29 February 2012

The Residency Process: Part There've-Been-So-Many-I've-Forgotten

March 1st is one of my favorite days of the year. It begins my favorite succession of months (ending in September), and I love to celebrate its arrival even if there are eight inches of snow on the ground. Because there's something about flipping that calendar page, about seeing April and May tagging so closely behind, that lets my soul breathe again. Although there might be blizzards a-brewin' on March 1st, in my heart it is already spring.

But can it seriously be March already? I remember this day last year: I was living in a bed and breakfast, coloring a sign to celebrate March's arrival. I was answering countless questions about when I'd be leaving for Spain, and I was getting really anxious about the fact that I still needed paperwork, that my stupid FBI check would be nearly expired again by the time I brought it to Chicago.

Last March, the long-awaited paper finally arrived. My parents made a special trip to deliver it into my hands, and I spent the better part of an hour with the church copy machine, churning out triplicate and fourthlicate forms so I could make the first trip to the sufficiently underwhelming consulate.

Last March, we got an actual snow day--declared a day ahead of time. On the day the snow was whipping so hard we could barely see into the parking lot, we stayed in school until 1:00. My little guy was huddled near a heater, and his sister mentioned that they wouldn't be back next year; my heart cracked in two. Last March, middle schoolers in Spain felt light years away. All I knew was that I'd spent all year preparing to say goodbye to one seventh grade boy, and now he was going to be the one to leave me behind.

Last March, I drove home from the half-day and cried--because I hate driving on ice and because my student was leaving. The following day, the preemptive snow day, was a balmy 50-something degrees, which everyone spent outside, in shorts, shoveling the last snow off their melting driveways.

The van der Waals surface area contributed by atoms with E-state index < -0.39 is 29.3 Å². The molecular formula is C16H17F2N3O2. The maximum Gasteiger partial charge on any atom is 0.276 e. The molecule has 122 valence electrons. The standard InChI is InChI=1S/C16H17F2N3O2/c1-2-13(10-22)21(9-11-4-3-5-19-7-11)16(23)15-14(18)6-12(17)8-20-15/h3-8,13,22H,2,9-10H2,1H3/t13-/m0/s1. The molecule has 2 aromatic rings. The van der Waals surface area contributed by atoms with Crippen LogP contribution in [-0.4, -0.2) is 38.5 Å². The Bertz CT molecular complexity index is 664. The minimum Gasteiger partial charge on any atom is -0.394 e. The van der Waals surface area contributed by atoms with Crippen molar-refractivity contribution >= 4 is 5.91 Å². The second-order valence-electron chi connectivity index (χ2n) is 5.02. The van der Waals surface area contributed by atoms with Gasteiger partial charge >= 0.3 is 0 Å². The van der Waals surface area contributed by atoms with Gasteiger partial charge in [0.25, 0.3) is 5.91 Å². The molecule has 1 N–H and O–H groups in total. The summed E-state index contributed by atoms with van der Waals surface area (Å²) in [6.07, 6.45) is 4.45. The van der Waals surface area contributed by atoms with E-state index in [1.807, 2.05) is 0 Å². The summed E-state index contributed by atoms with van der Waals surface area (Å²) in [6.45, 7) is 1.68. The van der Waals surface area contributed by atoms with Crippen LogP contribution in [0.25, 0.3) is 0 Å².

Last March, I moved for the third time in a twelve-month period. I got rid of extra clothing. I stacked more junk in my old bedroom at my parents' house. I spent my lunch breaks in the library of a middle school that no longer exists (it collapsed beneath the floodwaters in June).


This March enters on the tail of a beautiful week, starting with the slight sunburn I received on my Sunday-afternoon walk. The fields across from the school are alive with green; the pungent pig fertilizer stench has finally stopped wafting down the hill. I am jogging (which never happens) in shorts (which never happens in March), and everything seems bright and full again because I am outdoors (which never happens before March). In this I am my mother's daughter: I was made for open spaces; I was made for long walks and the wide outside. Everyone at home is posting facebook statuses about snow days, and I feel completely disconnected from that wintry world. (I don't say this to inspire envy but to let you know that I may escape southwest for subsequent American winters.)

This March, I am an official Spanish resident with an official plastic card. (Picked it up yesterday! Just in time to start the renewal process! Oh, Spain.) This March, I understand that this is just how Spanish bureaucracy is, that I need to take deep breaths and flow with it. This March, I'm shocked every time I realize that my memories of last year happened in Spain.

This March, it is hitting me: the wide-eyed joy of having survived nearly a full school year, and the silent sadness that it's almost over. Last March, I knew nothing about these kids except for their names, and next March, I know I'm going to be treading the edges of emotion as I step closer to saying goodbyes. But this March, my heart becomes Spanish-sun warm when they stop by my room to talk, share their last mini chocolate cake, wish me a good weekend. The snow and paperwork crap and sleeping on air mattresses were worth every second of last March--because this March, I am full to bursting.

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